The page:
Identification, Images, & Information
For Insects, Spiders & Their Kin
For the United States & Canada
Clickable Guide
Moths Butterflies Flies Caterpillars Flies Dragonflies Flies Mantids Cockroaches Bees and Wasps Walkingsticks Earwigs Ants Termites Hoppers and Kin Hoppers and Kin Beetles True Bugs Fleas Grasshoppers and Kin Ticks Spiders Scorpions Centipedes Millipedes

Upcoming Events

Photos of insects and people from the 2015 gathering in Wisconsin, July 10-12

Photos of insects and people from the 2014 gathering in Virginia, June 4-7.

Photos of insects and people from the 2013 gathering in Arizona, July 25-28

Photos of insects and people from the 2012 gathering in Alabama

Photos of insects and people from the 2011 gathering in Iowa

Photos from the 2010 Workshop in Grinnell, Iowa

Photos from the 2009 gathering in Washington


Species Celypha cespitana - Celypha Moth - Hodges#2859

small moth - Celypha cespitana tortricid moth ? - Celypha cespitana Celypha cespitana Celypha cespitana Haddonfield 8 mm - Celypha cespitana Tort - Celypha cespitana Celypha Moth - Celypha cespitana Tortricoidea - Celypha cespitana Celypha cespitana  - Celypha cespitana
Show images of: caterpillars · adults · both
Kingdom Animalia (Animals)
Phylum Arthropoda (Arthropods)
Subphylum Hexapoda (Hexapods)
Class Insecta (Insects)
Order Lepidoptera (Butterflies and Moths)
Superfamily Tortricoidea (Tortricid Moths)
Family Tortricidae (Tortricid Moths)
Subfamily Olethreutinae
Tribe Olethreutini
Genus Celypha
Species cespitana (Celypha Moth - Hodges#2859)
Hodges Number
Synonyms and other taxonomic changes
Olethreutes cespitana
described in 1817 by Hubner, who originally placed it in genus Tortrix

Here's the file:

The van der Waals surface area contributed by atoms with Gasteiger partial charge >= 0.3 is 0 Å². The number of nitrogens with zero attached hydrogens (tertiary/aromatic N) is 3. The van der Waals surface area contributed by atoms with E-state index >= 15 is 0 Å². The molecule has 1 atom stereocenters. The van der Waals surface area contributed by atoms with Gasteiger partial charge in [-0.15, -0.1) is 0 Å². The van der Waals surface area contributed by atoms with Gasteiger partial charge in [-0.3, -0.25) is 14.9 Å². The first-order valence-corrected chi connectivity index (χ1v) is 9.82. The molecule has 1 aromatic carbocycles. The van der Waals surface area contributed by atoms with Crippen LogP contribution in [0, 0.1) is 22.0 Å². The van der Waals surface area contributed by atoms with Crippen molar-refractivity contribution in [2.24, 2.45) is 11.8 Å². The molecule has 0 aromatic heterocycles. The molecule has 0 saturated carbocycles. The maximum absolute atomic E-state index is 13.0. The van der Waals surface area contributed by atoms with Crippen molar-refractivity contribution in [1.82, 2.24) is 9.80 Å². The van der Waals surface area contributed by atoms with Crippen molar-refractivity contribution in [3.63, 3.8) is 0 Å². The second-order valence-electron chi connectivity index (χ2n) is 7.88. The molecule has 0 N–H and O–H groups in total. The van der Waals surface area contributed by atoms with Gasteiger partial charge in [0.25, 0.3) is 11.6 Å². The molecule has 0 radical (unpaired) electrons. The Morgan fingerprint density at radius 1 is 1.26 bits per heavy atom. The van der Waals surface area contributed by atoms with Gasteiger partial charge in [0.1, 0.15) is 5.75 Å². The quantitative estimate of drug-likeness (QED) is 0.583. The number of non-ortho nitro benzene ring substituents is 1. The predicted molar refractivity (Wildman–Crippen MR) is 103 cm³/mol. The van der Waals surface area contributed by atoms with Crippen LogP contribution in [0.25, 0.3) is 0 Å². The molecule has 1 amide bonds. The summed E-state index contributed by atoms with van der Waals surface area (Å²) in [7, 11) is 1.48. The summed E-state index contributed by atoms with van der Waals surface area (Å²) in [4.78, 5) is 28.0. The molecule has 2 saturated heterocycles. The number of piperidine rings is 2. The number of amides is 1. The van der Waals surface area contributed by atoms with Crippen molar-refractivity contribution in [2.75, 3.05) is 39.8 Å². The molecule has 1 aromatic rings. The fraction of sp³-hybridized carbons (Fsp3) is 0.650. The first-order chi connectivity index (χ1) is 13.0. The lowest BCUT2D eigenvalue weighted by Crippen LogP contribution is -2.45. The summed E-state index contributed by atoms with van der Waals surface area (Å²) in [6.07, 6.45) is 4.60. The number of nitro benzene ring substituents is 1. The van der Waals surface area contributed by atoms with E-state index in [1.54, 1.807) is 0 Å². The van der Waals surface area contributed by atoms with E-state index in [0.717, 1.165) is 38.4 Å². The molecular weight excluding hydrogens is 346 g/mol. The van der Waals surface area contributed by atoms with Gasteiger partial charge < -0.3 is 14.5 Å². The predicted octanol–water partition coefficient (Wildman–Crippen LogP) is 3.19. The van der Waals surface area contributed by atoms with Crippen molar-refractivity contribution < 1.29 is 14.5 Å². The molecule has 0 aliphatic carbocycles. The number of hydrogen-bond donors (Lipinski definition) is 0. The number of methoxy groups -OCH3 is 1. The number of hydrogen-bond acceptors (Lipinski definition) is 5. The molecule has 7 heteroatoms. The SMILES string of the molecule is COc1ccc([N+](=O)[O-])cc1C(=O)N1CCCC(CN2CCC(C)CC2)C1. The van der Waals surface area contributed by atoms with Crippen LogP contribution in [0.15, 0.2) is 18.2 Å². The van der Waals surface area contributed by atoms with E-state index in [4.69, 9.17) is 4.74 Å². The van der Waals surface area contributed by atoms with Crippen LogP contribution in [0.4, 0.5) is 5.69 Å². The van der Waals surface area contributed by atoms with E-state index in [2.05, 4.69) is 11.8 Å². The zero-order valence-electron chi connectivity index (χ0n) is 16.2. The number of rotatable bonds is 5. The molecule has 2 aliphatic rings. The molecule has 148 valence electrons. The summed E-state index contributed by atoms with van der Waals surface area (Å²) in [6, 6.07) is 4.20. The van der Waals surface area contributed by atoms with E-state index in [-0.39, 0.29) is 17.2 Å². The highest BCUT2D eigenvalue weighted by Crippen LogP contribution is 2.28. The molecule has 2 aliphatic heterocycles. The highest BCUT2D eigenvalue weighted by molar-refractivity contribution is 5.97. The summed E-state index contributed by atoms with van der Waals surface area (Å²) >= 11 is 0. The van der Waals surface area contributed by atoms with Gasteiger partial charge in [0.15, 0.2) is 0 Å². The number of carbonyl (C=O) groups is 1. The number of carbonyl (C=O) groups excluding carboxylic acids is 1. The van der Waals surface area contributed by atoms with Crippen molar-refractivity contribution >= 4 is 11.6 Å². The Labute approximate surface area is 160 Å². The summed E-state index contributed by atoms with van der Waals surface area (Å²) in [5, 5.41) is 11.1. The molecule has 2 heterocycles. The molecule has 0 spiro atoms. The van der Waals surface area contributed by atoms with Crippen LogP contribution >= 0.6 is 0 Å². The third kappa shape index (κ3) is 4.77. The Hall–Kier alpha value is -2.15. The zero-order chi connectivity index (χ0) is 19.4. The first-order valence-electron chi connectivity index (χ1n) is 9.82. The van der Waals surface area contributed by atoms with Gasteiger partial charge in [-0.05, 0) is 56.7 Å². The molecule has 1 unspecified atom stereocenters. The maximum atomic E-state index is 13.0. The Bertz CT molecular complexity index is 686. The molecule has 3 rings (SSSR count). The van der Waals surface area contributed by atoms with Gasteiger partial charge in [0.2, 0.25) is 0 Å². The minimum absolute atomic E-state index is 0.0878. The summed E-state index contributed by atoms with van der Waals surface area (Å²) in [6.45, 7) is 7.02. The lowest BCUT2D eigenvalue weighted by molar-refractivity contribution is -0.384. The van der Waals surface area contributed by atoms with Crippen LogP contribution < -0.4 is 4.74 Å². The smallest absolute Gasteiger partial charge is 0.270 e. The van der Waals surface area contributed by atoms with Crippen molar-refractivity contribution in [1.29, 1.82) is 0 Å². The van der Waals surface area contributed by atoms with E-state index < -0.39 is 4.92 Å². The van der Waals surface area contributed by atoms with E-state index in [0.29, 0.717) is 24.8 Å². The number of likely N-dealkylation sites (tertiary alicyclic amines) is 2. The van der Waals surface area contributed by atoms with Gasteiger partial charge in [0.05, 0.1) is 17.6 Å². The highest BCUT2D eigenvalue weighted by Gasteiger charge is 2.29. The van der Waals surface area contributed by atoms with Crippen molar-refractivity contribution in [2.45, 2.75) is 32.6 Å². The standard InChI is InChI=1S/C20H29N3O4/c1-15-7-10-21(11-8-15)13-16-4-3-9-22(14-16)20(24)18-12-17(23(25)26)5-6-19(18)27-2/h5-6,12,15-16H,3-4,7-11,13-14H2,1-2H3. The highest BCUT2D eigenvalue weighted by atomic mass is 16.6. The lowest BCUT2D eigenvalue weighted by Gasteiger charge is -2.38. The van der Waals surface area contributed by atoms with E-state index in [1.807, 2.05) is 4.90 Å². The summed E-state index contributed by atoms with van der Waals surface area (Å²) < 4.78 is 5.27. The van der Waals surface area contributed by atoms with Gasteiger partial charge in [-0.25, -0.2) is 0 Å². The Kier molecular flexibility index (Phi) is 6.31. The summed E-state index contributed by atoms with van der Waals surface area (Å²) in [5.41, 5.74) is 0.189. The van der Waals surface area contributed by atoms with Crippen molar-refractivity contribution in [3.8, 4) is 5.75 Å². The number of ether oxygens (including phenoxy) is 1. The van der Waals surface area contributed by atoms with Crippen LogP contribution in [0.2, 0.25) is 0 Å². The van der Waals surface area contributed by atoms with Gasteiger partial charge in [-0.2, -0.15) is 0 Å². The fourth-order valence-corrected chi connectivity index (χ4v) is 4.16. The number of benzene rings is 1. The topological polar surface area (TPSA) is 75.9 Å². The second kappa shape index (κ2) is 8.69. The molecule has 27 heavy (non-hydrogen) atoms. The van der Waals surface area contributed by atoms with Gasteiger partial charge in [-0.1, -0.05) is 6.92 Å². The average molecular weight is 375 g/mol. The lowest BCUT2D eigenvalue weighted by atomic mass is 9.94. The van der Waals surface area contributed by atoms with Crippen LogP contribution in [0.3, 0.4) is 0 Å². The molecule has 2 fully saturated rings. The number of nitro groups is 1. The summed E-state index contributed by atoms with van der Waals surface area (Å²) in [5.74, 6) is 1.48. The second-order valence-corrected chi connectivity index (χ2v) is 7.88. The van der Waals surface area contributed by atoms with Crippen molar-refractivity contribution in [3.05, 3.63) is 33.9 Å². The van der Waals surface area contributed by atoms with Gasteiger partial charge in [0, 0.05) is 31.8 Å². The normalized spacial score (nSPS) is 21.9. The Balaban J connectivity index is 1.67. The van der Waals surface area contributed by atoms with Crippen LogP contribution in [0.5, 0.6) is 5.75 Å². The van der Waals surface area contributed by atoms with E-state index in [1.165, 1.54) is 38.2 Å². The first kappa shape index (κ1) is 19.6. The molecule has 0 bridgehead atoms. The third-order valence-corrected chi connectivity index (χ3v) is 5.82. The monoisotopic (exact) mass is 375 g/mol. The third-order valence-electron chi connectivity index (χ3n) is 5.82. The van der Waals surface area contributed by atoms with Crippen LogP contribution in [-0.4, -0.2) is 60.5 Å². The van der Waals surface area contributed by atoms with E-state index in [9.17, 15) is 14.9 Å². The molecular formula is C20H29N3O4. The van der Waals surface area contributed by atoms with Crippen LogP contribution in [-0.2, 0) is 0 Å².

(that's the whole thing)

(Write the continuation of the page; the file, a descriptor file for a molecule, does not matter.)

Explanation of Names
cespitana: from the Latin "caespes" (a turf); in botany, "cespitose" means growing in bunches or tufts or clumps, as in tufted grasses, but I don't know how this relates to the moth
the only species in this genus in North America listed at All-Leps
1 of 16 species in the genus in Eurasia listed at FUNET
wingspan 12-16 mm
Adult: forewing dark brownish-gray with broad pale AM band containing dark wiggly/broken lines; median and basal areas with scattered pale scales, giving a speckled appearance; area beyond PM line a mix of convoluted pale lines and dark patches; several short oblique dark marks along costa; hindwing medium brownish-gray with dark veins
Quebec to South Carolina, west to Manitoba and Nebraska
also occurs in Eurasia
adults fly from late May to early September
larvae feed on clover (Trifolium spp.), cottonwood (Populus spp.), and strawberry (Fragaria spp.)
See Also
Olethreutes olivaceana forewing is greener and AM band is darker, showing less contrast against ground color; other Olethreutes species have a whiter/less marked AM band or a different pattern on the forewing (compare images of numerous species by Jim Vargo at MPG)
Internet References
live and pinned adult images by various photographers (Moth Photographers Group)
live adult image by Peter Buchner (Norfolk Moths, UK)
pinned adult image by Bert Gustafsson (Natural History Museum of Sweden)
5 pinned adult images with date and location labels (Todd Gilligan,
9 pinned adult images with collection site map showing presence in Quebec, Manitoba, and North Carolina (All-Leps)
pinned adult image (James Durbin, Iowa)
larval foodplants plus prepared specimen photos (Ohio State U.)
presence in Vermont; list (Vermont Institute of Natural Science)
presence in South Carolina; county map (John Snyder, Furman U., South Carolina)
presence in Nebraska; date and location search on species "cespitana" (Lepidopterists Society Season Summary, U. of Florida)